Outright Gifts

In addition to endowments and annual gifts, WCU is happy to accept outright gifts of cash, stocks and securities, property or real estate. These gifts can go to support an university initiative of your preference or can be contributed toward the university's areas of high, urgent need. Most often, unspecified gifts to the WCU Foundation help us fund scholarships for high-performing students in need.

Gifts of Cash

Outright gifts may be made through our secure online giving site using your American Express, Discover, MasterCard or Visa. You may also mail your gift to:

Advancement
Western Carolina University
One University Drive
201 H.F. Robinson Administration Building
Cullowhee, NC 28723

If you itemize deductions on your federal income tax form, your outright gift is, in most cases, tax deductible. Most donors are entitled to a federal income tax deduction of up to 50% of their adjusted gross income, and may carry-over any excess deductions for up to 5 additional years.

For more information on IRS regulations regarding the deductibility of outright gifts consult your financial advisor or IRS Publication 526.

Gifts of Stock and Securities

Increasing numbers of alumni, parents, and friends of Western are donating securities (shares of stock) to the University. By giving appreciated securities, donors often find that they can make a larger contribution than they could by giving cash.

A gift of securities may offer a number of tax advantages to the donor. Please consult your tax or financial advisor for further details.

There are three ways you can make a gift of securities to Western Carolina University:

1. Send the unendorsed stock certificate to:
Advancement
Western Carolina University
One University Drive
201 H.F. Robinson Building
Cullowhee, NC 28723

Please also include:

  • Under separate cover a signed/medallion guaranteed stock power (Medallion Guarantee is NOT but it is similar to a notary – used in validating signatures for transactions between financial institutions & can be acquired at your bank or brokerage firm).
  • Letter of authorization stating the number of shares, name of stock and the allocation for proceeds of sale – also medallion guaranteed.


2. Instruct your Financial Advisor to transfer the securities from your brokerage account to Western Carolina University's account at:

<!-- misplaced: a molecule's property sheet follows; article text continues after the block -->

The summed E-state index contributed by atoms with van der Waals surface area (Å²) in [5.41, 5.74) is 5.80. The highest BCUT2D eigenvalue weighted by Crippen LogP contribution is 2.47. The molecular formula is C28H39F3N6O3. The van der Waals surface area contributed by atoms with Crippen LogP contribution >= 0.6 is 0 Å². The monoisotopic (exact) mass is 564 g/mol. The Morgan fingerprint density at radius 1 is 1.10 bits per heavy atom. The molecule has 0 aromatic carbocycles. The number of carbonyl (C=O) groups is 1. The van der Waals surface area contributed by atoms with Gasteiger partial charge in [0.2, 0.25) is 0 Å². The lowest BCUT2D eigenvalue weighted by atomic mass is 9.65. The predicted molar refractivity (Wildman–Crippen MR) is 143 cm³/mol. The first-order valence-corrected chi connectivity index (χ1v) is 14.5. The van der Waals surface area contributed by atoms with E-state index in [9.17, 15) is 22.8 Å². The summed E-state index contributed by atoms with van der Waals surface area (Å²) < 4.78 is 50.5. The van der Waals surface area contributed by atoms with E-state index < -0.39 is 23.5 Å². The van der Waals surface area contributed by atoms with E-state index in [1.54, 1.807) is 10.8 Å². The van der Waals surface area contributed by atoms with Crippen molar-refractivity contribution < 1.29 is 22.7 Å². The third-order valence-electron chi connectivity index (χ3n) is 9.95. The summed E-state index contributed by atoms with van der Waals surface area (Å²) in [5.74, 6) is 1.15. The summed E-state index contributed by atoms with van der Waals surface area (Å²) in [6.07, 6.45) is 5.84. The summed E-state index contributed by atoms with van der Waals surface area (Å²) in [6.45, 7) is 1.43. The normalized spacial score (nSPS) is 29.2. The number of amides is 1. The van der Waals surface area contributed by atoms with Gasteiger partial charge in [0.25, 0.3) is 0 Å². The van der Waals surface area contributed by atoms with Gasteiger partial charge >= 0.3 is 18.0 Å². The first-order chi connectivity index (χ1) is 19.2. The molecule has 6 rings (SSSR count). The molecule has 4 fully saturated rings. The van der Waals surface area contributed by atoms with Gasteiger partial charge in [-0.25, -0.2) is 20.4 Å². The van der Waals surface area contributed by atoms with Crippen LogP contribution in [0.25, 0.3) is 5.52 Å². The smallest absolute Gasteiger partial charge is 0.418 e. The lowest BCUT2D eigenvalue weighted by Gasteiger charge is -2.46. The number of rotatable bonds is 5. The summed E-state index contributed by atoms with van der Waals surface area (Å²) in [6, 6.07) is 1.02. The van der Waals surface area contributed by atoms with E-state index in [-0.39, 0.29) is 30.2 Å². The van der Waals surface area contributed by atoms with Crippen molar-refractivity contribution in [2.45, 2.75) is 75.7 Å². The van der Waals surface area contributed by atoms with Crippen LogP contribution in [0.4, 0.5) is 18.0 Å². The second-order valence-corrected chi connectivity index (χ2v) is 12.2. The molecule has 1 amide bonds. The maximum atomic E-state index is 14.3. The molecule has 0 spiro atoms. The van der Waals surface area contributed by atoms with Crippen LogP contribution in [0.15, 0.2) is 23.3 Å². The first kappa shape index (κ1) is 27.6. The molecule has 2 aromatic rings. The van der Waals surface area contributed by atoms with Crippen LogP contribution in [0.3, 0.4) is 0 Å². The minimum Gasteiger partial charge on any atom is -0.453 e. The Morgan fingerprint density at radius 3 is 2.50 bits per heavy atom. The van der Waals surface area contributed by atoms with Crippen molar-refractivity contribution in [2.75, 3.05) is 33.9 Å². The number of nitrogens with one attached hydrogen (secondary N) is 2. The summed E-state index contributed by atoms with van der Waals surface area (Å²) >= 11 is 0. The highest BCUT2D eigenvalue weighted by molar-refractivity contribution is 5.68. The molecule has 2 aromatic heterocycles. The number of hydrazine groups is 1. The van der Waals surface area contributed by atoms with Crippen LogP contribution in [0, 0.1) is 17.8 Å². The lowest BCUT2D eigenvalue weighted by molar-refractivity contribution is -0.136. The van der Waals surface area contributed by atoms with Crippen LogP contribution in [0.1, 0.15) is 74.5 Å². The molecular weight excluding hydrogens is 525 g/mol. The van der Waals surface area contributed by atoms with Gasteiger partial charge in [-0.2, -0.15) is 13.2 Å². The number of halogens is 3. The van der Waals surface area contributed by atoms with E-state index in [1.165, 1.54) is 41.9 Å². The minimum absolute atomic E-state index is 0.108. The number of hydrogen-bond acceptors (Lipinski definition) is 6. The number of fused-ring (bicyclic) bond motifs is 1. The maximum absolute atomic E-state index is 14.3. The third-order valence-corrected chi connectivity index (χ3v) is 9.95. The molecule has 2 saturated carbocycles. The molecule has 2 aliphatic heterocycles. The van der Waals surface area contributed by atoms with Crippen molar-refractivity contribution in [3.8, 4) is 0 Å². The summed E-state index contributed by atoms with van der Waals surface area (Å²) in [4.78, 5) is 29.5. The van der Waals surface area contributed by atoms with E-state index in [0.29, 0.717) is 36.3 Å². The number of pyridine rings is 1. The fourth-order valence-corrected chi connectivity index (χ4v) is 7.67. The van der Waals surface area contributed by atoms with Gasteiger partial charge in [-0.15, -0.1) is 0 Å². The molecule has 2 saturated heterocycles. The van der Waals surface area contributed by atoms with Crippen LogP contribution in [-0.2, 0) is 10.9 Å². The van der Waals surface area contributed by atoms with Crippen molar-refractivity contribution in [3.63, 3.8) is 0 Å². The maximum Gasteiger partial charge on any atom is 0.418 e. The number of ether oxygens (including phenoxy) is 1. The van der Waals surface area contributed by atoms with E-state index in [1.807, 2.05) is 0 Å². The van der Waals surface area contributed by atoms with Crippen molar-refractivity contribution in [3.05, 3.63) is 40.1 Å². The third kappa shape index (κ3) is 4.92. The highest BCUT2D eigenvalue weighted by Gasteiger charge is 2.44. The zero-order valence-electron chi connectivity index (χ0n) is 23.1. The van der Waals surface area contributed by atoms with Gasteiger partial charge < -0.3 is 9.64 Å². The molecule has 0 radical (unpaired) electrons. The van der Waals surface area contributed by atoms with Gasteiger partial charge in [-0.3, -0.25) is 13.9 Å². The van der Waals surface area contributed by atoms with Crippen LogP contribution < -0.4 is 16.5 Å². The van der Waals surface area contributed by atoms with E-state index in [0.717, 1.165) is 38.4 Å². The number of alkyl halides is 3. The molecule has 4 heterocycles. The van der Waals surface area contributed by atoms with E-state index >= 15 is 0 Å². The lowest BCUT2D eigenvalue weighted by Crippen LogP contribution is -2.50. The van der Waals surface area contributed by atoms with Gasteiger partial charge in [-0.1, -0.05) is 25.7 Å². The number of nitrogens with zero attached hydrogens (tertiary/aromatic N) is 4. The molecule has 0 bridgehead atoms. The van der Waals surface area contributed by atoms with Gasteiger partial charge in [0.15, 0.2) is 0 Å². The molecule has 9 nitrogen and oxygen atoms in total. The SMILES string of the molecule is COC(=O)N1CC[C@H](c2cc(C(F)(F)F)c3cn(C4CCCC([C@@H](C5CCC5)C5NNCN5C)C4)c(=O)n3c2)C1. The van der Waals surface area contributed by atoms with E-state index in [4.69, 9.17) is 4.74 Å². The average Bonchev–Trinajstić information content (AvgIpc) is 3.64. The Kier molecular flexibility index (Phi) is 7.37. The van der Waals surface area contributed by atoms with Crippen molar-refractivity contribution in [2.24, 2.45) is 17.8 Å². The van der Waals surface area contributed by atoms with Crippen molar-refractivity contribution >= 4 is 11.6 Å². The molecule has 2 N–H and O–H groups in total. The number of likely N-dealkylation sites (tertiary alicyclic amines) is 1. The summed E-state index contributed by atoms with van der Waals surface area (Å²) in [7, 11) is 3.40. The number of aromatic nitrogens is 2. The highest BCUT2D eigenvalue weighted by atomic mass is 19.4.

Morgan Stanley
DTC Number 0015
Account Number 767-060407

  • Morgan Stanley Contact Person: Pam Dennis 866.403.6382


3. If your stock is held at a Transfer Agent, please contact our office at 828.227.7124 to acquire the information necessary to complete your form.

Important: Please also notify WCU's Division of Advancement of the transfer, by emailing annualgiving@wcu.edu or calling 828.227.7124 to insure proper gift crediting.

The value of a gift of securities is established using the mean of the high and low stock quotations on the day the securities pass to Western's control. For information on making gifts of closely held stock (A company whose common shares are owned by one individual owner or by a small group of controlling stockholders), life insurance, or other property, contact the Division of Advancement at 828.227.7124.

Gifts of Real Estate

Most real estate has appreciated faster than the rate of inflation and offers great potential in charitable gift planning. We would be happy to explore with you a gift of a home, vacation property, condominium, undeveloped land, or other real estate. For more information, contact the Division of Advancement at 828.227.7124.

Gifts of Other Property

Gifts of other types of appreciated property can also offer significant tax advantages to the donor while benefiting Western's programs. Please contact the Division of Advancement if you are interested in making a gift of personal property, such as art or rare books, or of closely-held stock. While Western is grateful for every donor's charitable intentions, some types of gifts require prior approval and legal forms of acceptance.

The tax laws governing deductions for gifts of appreciated real property can be complex. For more information consult your financial advisor or see IRS Publication 561.

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